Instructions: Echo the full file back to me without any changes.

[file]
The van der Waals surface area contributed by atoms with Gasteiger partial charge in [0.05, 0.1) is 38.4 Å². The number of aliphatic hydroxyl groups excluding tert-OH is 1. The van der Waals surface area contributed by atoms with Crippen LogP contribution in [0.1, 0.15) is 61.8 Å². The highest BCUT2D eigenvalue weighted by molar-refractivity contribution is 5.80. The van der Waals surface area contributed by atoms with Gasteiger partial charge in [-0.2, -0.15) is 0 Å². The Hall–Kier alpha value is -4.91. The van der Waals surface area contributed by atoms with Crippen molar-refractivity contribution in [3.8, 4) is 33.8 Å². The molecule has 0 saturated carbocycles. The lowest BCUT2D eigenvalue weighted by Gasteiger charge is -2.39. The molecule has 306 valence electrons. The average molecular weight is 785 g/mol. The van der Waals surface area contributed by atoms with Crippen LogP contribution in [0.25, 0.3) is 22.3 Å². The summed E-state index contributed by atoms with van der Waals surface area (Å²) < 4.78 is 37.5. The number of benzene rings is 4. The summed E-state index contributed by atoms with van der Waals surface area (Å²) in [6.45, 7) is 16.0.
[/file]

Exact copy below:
The van der Waals surface area contributed by atoms with Gasteiger partial charge in [0.05, 0.1) is 38.4 Å². The number of aliphatic hydroxyl groups excluding tert-OH is 1. The van der Waals surface area contributed by atoms with Crippen LogP contribution in [0.1, 0.15) is 61.8 Å². The highest BCUT2D eigenvalue weighted by molar-refractivity contribution is 5.80. The van der Waals surface area contributed by atoms with Gasteiger partial charge in [-0.2, -0.15) is 0 Å². The Hall–Kier alpha value is -4.91. The van der Waals surface area contributed by atoms with Crippen molar-refractivity contribution in [3.8, 4) is 33.8 Å². The molecule has 0 saturated carbocycles. The lowest BCUT2D eigenvalue weighted by Gasteiger charge is -2.39. The molecule has 306 valence electrons. The average molecular weight is 785 g/mol. The van der Waals surface area contributed by atoms with Crippen LogP contribution in [0.25, 0.3) is 22.3 Å². The summed E-state index contributed by atoms with van der Waals surface area (Å²) < 4.78 is 37.5. The number of benzene rings is 4. The summed E-state index contributed by atoms with van der Waals surface area (Å²) in [6.45, 7) is 16.0.